Six years ago, local farmer Jim Mumaw and his daughters Holly and Katherine started mentoring a group of refugee youth including Robel and Mickey. The Mumaws taught them how to raise sheep and show them at the Rockingham County Fair.
When Mickey’s family came to the United States as refugees from northern Ethiopia, they were looking for local places to buy lamb to eat like they did in Ethiopia. Mickey’s father found Mr. Mumaw’s farm and was one of the first customers to buy lambs directly from him. Through this relationship and the joint efforts of CWS Harrisonburg and 4-H, the mentorship arrangement and farm project took shape.
The first year Robel, Mickey and the others showed at the fair, they didn’t win. Disappointed, Robel asked Mr. Mumaw what they needed to do to win. This year, after years of hard work, patience and comradery, Robel and Mickey won two of the most prestigious prizes at the Rockingham County Fair: Grand Champion Bred and Owned Sheep and Reserve Grand Champion Bred and Owned Sheep. These are especially prestigious for the serious farmer because the only way to be eligible is to have owned the mother and bred the lamb on your own farm, and the only way to do that is to really put in the work – you can’t just go out and spend a lot of money on a nice animal and win. Needless to say, we are beaming with pride to see what these young folks have accomplished!
When we talked with Robel and Mr. Mumaw about the experience, some common themes emerged: hard work and perseverance, good citizenship and lifelong learning. Here’s what they had to say about how they got started, the relationships they formed, and what they learned along the way.
Robel: “I’ve been raising lambs for six years now and it’s been a fun experience showing. We got started … as a way to do something over the summer. Our first year was five of us, and then over the years it just gradually became me and Mickey. The prize that I won was Grand Champion Bred and Owned Sheep, which means that the lamb you showed was born on your farm and you owned the mother. That’s the only way to be eligible.”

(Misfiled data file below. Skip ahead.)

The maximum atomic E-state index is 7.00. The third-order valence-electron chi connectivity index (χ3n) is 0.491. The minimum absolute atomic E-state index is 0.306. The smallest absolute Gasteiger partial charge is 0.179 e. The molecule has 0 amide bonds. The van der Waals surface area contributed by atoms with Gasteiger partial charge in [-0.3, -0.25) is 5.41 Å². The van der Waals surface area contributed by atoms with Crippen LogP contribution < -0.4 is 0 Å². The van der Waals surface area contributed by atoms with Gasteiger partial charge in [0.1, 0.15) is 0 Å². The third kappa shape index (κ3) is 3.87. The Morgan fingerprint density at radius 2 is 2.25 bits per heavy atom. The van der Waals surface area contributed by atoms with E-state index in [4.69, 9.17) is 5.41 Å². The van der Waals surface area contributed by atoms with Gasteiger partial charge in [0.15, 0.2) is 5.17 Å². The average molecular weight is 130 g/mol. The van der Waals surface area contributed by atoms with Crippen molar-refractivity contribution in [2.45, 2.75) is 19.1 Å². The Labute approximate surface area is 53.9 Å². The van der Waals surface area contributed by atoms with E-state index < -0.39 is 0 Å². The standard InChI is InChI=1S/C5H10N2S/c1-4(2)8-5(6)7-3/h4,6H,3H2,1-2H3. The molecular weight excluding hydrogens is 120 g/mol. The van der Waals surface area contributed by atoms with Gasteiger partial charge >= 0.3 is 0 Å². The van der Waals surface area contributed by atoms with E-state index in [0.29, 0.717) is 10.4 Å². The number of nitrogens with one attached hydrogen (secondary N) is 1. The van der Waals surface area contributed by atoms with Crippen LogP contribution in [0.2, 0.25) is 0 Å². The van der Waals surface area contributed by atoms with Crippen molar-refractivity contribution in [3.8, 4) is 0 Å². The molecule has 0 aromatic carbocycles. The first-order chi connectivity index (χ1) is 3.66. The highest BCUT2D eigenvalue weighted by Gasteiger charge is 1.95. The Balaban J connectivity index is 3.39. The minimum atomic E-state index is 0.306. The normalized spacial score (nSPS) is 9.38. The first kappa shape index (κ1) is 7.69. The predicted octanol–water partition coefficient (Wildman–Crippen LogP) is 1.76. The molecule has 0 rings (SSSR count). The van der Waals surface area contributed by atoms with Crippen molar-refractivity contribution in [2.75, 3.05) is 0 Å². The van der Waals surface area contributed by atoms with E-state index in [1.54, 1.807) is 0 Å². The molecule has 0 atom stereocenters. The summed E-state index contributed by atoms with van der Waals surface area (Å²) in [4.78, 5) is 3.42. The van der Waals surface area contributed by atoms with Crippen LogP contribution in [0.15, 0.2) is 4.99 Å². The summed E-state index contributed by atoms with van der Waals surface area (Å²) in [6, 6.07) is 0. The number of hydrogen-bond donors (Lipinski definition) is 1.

Mr. Mumaw: “At first, our involvement as a family was really about being a host farm and doing the work of teaching the children and serving as supervising adults during fair week. The animals were always considered the children’s and the first year they showed, they raised one lamb to show and one lamb to feed their families. Along with our family’s increased involvement with [Mickey and Robel], the kids have also had increased involvement with the farm. At least one of them comes to the farm almost every weekend throughout the year. Sometimes they help with the lamb butchering business (which I pay them for) but also they help out with mucking out the barn, feeding, watering, lamb care and other farm chores.
Robel, on lessons learned and the 4-H experience: “When I’m working with the animals I have learned to be patient because sometimes animals are not fast learners at all and it’s very repetitive. You have to keep doing the same thing until the animal learns to set up its legs or brace. 4-H has taught me how to be a better person for the community. We have done lots of community projects like trash pickup along an adopted highway and a lot of other stuff. [We got to do lots of fun activities too] like one time we visited a Route 11 chips factory and saw in action how they made potato chips.”
Mr. Mumaw, on his favorite parts of mentoring kids on his farm: “I really enjoy all of it. It’s all my favorite. Seeing them succeed is great. Seeing them fail, but learn a great lesson, is great. Having comradery is great. Watching them mature and grow is great. Farming is so much harder than I ever imagined, but having people to share the blessings and the curses with–that’s my favorite part. Shoveling poop until your hands hurt isn’t very much fun, but the joy of getting the job done and doing it well demands a high five and a good pat on the shoulder. We established the farm was so our kids could learn how to work hard and appreciate how hard it is to raise food and animals and to take nothing for granted. Passing on that work ethic and life philosophy is important to me.”
Robel agrees, “It’s very fun. It taught me that working hard has good rewards and that life is more than just winning, because you could go into the ring and an animal won’t cooperate but that doesn’t mean you worked less hard.”
“I live in Harrisonburg but I am very close to the Mumaw family where I raise lambs. I’ve only got two more years of showing and it’s just incredible how much time flies and how much I’ve progressed over the years. And that worked out this past fair when I won.”
It is stories like these that remind us what is possible when neighbors make connections–sometimes outside of their usual circles–and offer each other the gifts of dedication, hope and support. The Shenandoah Valley is replete with natural beauty, but it is made truly special by the warmth and hard work of the individuals who have come to live here, whether they arrived recently or have been living here for generations. We are grateful to Robel for sharing his story and glad that we have folks like him as neighbors. We are also grateful to Mr. Mumaw and his family for the gift of mentorship and friendship.